To view Korryn holistically, we need to look beyond her actual actions of holding a shotgun when she encountered the police. Instead, we should heavily consider how lead exposure had affected her ability to react in stressful situations that were threatening, and use that lens to better comprehend her actions at that moment. Her disability cannot be dismissed because she acted in a way that was “uncooperative” - her disability impacted the way she viewed and responded to the world around her, and how the world reacted and regarded her.
We as a community have to transcend from our very basic medical model of disability recognition to the social model of disability. The social model of disability directs us to the fact that disability is caused by the way society is organized, rather than the medical conditions a person has. We are disabled because we live in an ableist society. An ableist society treats non-disabled members as the standard of “normal living,” and thus excludes those of us with disabilities from participating without barriers or discrimination.
We as Black disabled people need our community to understand that when it fails to see us holistically and openly disregards our disabilities, it is committing ableism. Our community ends up ostracizing us, stripping away a huge part of our identity from our personhood. We cannot say that all Black experiences matter when we only view the experiences of non-disabled Black people as the “standard” of Blackness.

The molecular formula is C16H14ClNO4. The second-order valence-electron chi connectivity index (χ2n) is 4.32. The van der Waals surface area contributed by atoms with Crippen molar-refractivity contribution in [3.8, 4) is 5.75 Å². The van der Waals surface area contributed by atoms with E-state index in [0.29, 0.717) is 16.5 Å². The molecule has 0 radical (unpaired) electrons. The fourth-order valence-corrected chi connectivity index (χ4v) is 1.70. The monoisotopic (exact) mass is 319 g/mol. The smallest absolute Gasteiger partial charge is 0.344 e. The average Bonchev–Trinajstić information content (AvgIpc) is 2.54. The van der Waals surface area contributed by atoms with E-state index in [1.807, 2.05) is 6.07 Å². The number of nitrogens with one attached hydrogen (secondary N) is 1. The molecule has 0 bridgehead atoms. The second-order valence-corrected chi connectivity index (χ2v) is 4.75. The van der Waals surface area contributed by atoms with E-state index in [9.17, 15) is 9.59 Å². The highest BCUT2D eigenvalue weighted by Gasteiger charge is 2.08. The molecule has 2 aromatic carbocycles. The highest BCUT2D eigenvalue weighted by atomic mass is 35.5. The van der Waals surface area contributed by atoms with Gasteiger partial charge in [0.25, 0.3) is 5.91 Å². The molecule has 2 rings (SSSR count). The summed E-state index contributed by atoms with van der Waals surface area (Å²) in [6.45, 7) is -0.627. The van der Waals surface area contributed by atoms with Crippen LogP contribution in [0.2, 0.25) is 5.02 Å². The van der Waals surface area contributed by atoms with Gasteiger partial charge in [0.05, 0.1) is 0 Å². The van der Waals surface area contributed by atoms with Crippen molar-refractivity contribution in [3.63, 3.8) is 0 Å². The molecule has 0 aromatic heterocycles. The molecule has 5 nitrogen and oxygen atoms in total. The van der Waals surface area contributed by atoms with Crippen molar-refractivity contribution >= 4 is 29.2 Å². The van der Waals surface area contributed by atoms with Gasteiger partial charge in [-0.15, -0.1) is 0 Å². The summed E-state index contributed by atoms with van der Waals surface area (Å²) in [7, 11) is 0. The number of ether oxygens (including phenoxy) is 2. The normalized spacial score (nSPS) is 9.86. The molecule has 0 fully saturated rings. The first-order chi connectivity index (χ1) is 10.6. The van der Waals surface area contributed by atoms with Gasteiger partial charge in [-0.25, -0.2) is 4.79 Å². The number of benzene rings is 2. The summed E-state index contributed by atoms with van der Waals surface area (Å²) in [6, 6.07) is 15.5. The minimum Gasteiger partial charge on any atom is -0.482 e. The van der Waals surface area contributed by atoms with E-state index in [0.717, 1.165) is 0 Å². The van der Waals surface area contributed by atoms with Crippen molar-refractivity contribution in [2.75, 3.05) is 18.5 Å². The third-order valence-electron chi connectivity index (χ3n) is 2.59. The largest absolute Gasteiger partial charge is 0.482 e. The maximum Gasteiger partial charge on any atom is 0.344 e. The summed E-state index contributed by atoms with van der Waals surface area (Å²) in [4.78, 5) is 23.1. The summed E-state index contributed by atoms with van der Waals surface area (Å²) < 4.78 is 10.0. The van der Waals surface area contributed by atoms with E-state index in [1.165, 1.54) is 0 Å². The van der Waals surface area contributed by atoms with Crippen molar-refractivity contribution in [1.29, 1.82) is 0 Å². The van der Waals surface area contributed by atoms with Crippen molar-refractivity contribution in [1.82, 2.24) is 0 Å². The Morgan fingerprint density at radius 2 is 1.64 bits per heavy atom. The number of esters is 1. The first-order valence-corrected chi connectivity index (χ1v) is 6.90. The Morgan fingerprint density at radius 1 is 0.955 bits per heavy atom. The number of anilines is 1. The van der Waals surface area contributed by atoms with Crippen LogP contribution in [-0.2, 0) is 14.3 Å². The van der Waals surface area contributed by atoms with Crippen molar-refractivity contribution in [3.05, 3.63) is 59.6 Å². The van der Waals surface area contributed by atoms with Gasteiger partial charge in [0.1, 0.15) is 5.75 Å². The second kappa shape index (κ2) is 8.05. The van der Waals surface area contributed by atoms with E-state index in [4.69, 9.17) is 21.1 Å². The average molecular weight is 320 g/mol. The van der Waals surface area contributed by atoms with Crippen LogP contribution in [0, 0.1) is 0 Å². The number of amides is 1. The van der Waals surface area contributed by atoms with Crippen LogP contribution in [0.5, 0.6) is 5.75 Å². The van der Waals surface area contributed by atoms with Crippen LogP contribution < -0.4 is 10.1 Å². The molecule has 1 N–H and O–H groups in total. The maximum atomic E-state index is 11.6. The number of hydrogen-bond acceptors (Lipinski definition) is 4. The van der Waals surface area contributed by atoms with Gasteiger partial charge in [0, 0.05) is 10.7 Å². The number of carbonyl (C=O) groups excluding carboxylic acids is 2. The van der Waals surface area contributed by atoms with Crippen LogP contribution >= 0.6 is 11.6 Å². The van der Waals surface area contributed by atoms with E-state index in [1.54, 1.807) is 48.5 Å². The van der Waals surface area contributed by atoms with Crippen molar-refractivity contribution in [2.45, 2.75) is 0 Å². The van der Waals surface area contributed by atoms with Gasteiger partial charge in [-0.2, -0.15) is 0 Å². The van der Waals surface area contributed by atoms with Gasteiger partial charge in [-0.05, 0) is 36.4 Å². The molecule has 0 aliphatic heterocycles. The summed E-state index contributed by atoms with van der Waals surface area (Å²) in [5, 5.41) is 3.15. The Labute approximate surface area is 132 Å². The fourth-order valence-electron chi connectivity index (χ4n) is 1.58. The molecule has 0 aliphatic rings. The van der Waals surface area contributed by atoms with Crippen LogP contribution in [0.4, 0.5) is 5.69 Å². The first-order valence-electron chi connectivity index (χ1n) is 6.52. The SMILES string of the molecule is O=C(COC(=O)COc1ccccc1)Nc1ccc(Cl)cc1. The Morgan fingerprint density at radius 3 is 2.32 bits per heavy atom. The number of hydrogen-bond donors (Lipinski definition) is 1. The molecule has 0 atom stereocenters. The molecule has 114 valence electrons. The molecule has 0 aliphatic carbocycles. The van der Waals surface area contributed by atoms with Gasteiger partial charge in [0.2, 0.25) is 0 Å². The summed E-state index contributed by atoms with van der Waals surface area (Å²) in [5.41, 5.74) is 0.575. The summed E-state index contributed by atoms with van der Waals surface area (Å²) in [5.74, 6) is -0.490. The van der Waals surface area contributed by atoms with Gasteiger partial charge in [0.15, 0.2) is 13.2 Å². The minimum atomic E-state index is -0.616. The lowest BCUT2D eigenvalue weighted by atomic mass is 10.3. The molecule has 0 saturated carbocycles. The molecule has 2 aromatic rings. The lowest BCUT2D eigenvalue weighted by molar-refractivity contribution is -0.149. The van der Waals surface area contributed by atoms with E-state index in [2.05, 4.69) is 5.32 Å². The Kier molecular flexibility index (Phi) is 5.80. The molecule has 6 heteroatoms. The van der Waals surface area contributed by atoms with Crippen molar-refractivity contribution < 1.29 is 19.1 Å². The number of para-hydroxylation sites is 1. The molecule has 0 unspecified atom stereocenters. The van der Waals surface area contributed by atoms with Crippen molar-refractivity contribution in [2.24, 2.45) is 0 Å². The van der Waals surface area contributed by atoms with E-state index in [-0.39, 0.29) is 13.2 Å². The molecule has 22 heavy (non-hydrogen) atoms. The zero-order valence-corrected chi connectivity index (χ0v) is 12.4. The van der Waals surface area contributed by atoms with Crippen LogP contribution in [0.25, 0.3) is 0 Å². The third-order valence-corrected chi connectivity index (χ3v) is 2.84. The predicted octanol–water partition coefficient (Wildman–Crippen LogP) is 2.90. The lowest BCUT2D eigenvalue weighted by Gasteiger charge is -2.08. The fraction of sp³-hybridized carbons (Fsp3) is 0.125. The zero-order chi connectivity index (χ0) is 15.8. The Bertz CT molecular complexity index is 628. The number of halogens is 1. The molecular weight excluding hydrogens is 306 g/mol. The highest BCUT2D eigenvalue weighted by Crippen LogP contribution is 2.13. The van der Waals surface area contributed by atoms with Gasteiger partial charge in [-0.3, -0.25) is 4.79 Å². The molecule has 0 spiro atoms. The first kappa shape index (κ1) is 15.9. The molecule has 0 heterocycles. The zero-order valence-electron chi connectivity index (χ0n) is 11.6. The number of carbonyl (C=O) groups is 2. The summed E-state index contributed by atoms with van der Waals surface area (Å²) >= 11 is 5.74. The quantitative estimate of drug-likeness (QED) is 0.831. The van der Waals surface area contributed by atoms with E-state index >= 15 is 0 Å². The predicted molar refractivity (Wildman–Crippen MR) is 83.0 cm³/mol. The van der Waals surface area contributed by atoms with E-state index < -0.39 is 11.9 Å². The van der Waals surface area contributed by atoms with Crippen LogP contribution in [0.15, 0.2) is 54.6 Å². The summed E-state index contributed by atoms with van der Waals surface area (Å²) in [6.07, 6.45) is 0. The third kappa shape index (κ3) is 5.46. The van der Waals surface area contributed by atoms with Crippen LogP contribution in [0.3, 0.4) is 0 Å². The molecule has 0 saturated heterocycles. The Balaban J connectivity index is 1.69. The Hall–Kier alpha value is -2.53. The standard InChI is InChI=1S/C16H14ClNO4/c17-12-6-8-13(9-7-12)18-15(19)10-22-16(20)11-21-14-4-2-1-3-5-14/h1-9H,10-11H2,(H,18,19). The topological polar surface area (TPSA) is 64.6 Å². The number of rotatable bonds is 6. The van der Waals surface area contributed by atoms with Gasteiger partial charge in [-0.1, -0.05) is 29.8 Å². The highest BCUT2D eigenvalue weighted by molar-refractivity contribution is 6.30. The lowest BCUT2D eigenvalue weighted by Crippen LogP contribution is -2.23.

As I said at the beginning, to be a Black disabled woman is an act of defiance. There is nowhere on this Earth where we can be ourselves without limits, fears, dangers, or judgments regarding our disability, Blackness, or womanness. To be a Black disabled woman in America is a tiring existence; one where the need for Black disabled sisterhood is imperative to overcome ableism and misogynoir.
I sit/stand in memory of my fallen disabled Sistas: Korryn Gaines, Sandra Bland, Tanisha Anderson, and countless others whose names I will never know, but must continue to fight for our rights and ability to live in pure defiance of who we are.
This post originally appeared on Ramp Your Voice!
Ramp Your Voice! is Vilissa’s blog and disability advocacy space where she writes about issues that matters to her as a Black disabled woman, social worker, advocate, and proudly making the “good trouble” in society.